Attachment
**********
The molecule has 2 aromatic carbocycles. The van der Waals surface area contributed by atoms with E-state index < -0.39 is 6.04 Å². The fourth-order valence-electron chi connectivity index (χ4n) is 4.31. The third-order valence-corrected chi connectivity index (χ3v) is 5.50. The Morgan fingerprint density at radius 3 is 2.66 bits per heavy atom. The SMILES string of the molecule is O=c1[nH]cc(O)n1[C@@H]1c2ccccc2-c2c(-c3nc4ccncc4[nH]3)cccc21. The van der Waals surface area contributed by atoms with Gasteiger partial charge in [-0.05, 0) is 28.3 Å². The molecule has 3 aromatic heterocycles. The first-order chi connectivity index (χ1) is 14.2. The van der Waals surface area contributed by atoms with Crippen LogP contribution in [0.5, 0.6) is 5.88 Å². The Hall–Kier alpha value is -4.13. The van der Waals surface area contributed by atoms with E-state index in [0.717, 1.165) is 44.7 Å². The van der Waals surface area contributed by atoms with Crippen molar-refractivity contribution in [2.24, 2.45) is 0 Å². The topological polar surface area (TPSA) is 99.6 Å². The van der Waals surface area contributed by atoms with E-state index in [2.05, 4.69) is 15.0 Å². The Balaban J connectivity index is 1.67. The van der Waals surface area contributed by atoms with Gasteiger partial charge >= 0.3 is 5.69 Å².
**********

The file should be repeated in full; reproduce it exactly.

The molecule has 2 aromatic carbocycles. The van der Waals surface area contributed by atoms with E-state index < -0.39 is 6.04 Å². The fourth-order valence-electron chi connectivity index (χ4n) is 4.31. The third-order valence-corrected chi connectivity index (χ3v) is 5.50. The Morgan fingerprint density at radius 3 is 2.66 bits per heavy atom. The SMILES string of the molecule is O=c1[nH]cc(O)n1[C@@H]1c2ccccc2-c2c(-c3nc4ccncc4[nH]3)cccc21. The van der Waals surface area contributed by atoms with Gasteiger partial charge in [-0.05, 0) is 28.3 Å². The molecule has 3 aromatic heterocycles. The first-order chi connectivity index (χ1) is 14.2. The van der Waals surface area contributed by atoms with Crippen LogP contribution in [0.5, 0.6) is 5.88 Å². The Hall–Kier alpha value is -4.13. The van der Waals surface area contributed by atoms with E-state index in [0.717, 1.165) is 44.7 Å². The van der Waals surface area contributed by atoms with Crippen molar-refractivity contribution in [2.24, 2.45) is 0 Å². The topological polar surface area (TPSA) is 99.6 Å². The van der Waals surface area contributed by atoms with E-state index in [2.05, 4.69) is 15.0 Å². The Balaban J connectivity index is 1.67. The van der Waals surface area contributed by atoms with Gasteiger partial charge >= 0.3 is 5.69 Å².